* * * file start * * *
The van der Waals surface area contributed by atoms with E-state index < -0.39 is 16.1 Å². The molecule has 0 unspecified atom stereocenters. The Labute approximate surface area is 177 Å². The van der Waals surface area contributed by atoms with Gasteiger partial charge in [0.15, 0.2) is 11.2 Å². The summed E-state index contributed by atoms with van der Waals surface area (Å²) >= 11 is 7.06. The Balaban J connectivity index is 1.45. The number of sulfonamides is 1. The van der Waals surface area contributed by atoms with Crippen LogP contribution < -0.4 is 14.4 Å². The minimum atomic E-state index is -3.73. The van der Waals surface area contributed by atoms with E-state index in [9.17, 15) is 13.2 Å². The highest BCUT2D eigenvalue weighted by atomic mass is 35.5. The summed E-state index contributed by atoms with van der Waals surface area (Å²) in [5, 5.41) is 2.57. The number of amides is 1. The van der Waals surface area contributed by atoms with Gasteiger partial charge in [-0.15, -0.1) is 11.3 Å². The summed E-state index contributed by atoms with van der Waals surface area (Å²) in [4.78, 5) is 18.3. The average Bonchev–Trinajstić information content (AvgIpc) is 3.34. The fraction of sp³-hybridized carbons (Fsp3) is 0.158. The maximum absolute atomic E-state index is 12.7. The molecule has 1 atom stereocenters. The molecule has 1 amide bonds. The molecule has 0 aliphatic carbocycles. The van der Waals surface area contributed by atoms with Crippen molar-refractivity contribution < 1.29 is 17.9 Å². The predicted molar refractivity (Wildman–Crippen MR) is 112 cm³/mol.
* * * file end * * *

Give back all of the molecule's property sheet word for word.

The van der Waals surface area contributed by atoms with E-state index < -0.39 is 16.1 Å². The molecule has 0 unspecified atom stereocenters. The Labute approximate surface area is 177 Å². The van der Waals surface area contributed by atoms with Gasteiger partial charge in [0.15, 0.2) is 11.2 Å². The summed E-state index contributed by atoms with van der Waals surface area (Å²) >= 11 is 7.06. The Balaban J connectivity index is 1.45. The number of sulfonamides is 1. The van der Waals surface area contributed by atoms with Crippen LogP contribution < -0.4 is 14.4 Å². The minimum atomic E-state index is -3.73. The van der Waals surface area contributed by atoms with E-state index in [9.17, 15) is 13.2 Å². The highest BCUT2D eigenvalue weighted by atomic mass is 35.5. The summed E-state index contributed by atoms with van der Waals surface area (Å²) in [5, 5.41) is 2.57. The number of amides is 1. The van der Waals surface area contributed by atoms with Gasteiger partial charge in [-0.15, -0.1) is 11.3 Å². The summed E-state index contributed by atoms with van der Waals surface area (Å²) in [4.78, 5) is 18.3. The average Bonchev–Trinajstić information content (AvgIpc) is 3.34. The fraction of sp³-hybridized carbons (Fsp3) is 0.158. The maximum absolute atomic E-state index is 12.7. The molecule has 1 atom stereocenters. The molecule has 1 amide bonds. The molecule has 0 aliphatic carbocycles. The van der Waals surface area contributed by atoms with Crippen molar-refractivity contribution < 1.29 is 17.9 Å². The predicted molar refractivity (Wildman–Crippen MR) is 112 cm³/mol.